Cumberland Times-News

Local News

September 13, 2011

Highway officials outline routes to connect I-68 with Corridor H

Public asked for comment on three possible options

KEYSER, W.Va. — Highway officials have chosen three possible routes to connect Interstate 68 in Cumberland to Corridor H in West Virginia. One of those corridors will be chosen to connect the two highways by the spring of next year.

“We’ve narrowed it down to these three corridors,” said Bill Cover, assistant project manager with the Maryland State Highway Administration, adding that originally there were five options.

Corridor C connects the two routes beginning in Cumberland and following Knobley Road to Corridor H. Both Corridor B and D begin in LaVale and split past Keyser, with B heading slight southwest and connecting by state Route 93. Corridor D would eventually connect back into U.S. Route 220 and meet Corridor H above Moorefield.

Cover said that the main concern of people is losing their homes and property in the move and the environmental effects.

“(We’ll) try to reach a balance between environmental impact and personal property,” said Cover.

The West Virginia Department of Transportation held last night’s open house at the Keyser Primary Middle School to gather public opinion and to give residents the chance to view the proposed plans. Tonight, the Maryland State Highway Administration will hold a public forum from 6: to 9 p.m. at Bel Air Elementary School for Maryland residents to get the chance to give their opinion.

The public opinion of the project will be taken into consideration when deciding which corridor meets the needs of the area best. People are encouraged to submit their comments by Oct. 14.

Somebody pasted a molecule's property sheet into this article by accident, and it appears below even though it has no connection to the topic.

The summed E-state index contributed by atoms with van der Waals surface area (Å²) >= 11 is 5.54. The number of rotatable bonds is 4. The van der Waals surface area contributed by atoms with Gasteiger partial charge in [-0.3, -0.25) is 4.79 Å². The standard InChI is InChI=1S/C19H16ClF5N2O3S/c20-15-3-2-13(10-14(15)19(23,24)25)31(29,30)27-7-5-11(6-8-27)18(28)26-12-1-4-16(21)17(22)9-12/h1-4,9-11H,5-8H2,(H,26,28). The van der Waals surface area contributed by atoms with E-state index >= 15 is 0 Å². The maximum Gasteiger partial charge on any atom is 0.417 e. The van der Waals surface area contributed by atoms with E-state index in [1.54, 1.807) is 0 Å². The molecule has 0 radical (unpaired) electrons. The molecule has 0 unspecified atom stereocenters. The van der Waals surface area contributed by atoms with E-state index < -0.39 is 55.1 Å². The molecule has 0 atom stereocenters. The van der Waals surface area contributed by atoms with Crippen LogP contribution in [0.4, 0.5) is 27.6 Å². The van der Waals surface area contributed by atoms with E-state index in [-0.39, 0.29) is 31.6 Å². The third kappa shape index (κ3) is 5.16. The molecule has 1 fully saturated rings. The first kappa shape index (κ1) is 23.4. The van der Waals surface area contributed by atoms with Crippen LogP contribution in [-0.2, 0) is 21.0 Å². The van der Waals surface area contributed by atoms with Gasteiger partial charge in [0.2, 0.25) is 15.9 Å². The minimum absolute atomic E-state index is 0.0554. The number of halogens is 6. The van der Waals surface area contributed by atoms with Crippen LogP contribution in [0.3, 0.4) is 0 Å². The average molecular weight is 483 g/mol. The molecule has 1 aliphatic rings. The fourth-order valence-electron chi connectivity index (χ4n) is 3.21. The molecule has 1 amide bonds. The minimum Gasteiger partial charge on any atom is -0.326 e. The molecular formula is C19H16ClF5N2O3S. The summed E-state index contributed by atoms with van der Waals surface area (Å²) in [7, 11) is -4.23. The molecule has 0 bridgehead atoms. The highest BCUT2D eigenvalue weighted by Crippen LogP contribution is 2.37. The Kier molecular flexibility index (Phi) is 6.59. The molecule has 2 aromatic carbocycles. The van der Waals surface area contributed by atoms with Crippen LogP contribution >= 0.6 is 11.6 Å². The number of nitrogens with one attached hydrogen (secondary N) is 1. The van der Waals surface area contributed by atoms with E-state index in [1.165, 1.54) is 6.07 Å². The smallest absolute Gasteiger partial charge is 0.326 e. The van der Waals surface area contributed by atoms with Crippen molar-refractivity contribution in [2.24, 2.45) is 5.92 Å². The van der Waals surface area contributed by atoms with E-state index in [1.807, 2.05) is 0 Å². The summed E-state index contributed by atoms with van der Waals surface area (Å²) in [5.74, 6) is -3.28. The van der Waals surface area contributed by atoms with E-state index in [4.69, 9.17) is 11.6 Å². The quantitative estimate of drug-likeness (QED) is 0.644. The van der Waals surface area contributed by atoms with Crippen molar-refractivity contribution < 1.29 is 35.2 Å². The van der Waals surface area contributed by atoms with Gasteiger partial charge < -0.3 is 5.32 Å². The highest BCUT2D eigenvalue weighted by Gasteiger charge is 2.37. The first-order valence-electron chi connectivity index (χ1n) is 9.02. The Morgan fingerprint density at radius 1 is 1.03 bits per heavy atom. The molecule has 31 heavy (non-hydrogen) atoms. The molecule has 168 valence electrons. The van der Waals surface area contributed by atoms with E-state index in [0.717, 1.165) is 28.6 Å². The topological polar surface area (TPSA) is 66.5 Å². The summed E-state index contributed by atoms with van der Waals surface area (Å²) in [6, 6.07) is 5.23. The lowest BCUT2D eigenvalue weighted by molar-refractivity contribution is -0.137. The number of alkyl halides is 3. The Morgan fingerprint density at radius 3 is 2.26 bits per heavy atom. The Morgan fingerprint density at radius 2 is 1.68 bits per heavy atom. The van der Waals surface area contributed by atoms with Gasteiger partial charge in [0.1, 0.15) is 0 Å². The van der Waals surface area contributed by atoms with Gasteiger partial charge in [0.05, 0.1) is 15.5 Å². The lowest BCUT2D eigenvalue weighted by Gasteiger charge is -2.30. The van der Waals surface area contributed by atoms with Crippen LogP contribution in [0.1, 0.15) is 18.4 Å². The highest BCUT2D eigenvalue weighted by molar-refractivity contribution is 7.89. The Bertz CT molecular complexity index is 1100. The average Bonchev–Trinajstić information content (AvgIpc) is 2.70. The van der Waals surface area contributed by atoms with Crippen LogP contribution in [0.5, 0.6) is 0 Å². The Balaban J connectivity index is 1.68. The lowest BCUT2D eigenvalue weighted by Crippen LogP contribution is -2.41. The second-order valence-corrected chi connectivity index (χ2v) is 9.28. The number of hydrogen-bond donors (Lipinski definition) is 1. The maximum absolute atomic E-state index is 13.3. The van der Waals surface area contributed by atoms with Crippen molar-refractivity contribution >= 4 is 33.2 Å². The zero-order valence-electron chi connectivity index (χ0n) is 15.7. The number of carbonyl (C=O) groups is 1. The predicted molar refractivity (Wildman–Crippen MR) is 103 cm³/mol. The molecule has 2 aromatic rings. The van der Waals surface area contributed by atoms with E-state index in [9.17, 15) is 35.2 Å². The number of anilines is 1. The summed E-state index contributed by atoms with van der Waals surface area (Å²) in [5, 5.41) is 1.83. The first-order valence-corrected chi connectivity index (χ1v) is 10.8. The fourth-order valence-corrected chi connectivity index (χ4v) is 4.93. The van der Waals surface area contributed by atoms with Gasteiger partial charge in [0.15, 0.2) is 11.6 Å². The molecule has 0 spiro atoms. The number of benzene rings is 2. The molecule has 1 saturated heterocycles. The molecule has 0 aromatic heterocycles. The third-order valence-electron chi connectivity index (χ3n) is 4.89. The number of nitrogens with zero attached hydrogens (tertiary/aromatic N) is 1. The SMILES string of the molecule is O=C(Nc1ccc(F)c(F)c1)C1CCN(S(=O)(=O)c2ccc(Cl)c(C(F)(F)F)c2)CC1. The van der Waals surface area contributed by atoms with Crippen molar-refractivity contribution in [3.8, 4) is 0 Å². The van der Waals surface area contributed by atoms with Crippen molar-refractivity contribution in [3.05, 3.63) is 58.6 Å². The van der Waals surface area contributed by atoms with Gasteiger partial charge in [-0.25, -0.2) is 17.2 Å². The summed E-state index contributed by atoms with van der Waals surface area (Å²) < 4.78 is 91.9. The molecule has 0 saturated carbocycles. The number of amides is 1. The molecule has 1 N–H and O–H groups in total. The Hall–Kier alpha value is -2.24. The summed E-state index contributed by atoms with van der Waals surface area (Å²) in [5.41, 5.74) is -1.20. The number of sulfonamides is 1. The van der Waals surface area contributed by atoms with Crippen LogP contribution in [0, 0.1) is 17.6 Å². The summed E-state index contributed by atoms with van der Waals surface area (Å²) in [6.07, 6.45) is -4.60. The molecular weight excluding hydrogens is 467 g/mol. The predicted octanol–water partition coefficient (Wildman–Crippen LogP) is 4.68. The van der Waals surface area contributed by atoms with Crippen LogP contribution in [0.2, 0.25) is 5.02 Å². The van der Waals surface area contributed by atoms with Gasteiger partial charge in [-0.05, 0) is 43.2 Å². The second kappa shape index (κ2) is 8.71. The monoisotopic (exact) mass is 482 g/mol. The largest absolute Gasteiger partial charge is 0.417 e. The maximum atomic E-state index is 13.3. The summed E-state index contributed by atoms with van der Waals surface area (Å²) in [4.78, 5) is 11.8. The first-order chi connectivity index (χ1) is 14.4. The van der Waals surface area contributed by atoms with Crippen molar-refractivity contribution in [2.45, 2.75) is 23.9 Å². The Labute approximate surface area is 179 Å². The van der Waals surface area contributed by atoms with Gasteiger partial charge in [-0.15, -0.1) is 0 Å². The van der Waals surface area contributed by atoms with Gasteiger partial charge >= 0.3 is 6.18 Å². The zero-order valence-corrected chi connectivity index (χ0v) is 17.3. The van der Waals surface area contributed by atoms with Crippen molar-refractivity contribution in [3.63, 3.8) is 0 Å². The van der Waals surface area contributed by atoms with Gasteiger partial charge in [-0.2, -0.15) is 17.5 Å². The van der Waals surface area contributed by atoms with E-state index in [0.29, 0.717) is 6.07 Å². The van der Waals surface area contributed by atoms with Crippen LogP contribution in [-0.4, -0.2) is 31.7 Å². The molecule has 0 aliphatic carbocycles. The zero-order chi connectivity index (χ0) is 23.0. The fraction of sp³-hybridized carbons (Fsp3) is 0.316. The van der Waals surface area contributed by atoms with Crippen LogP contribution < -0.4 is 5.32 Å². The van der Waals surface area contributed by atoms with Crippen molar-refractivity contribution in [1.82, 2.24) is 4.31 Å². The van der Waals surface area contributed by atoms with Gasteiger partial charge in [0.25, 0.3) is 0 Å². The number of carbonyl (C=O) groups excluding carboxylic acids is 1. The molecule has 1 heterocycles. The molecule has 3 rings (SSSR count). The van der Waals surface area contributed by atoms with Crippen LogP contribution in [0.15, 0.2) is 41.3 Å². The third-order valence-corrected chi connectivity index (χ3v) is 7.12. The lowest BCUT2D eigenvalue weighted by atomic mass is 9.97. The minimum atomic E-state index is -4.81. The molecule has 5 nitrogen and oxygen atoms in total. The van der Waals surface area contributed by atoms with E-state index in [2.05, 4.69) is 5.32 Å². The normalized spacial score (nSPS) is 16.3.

Ben Hark, head of the environmental section of the West Virginia Department of Transportation, said the DOT has been doing studies on the project since 2006 to determine the best route to build.

“There is a lot of natural resource concerns and historical issues,” said Hark.

Environmental impact studies have already been done and with all of the total recognized environmental conditions combined, the draft of the Environmental Impact Statement said that Corridor C will have the least amount of impact with 42 total environmental conditions impacted. Corridor B has 43 RECs and D has 55.

“It’s a very long process, this is just the beginning,” said Hark.

While Tier One is funded through the West Virginia Department of Highways funds, Tier Two, which includes more detailed alignment studies on the chosen corridor, does not have a funding source.

Richard Lechliter, Mineral County commissioner, said that once Corridor H is completed, that it will provide the stimulus to get this project completed.

“I think this presents a great opportunity for the future,” said Lechliter.

Melinda Newhouse of Knobley Road said that her concerns lie with the farming industry.

“Keep the farms,” said Newhouse. “If anybody likes chicken, they don’t want to interfere with the farms.”

Newhouse’s father has fields that he rents to be farmed out and said that she hopes the road that they choose will not go through her or her neighbors houses.

Emily Newman can be contacted at

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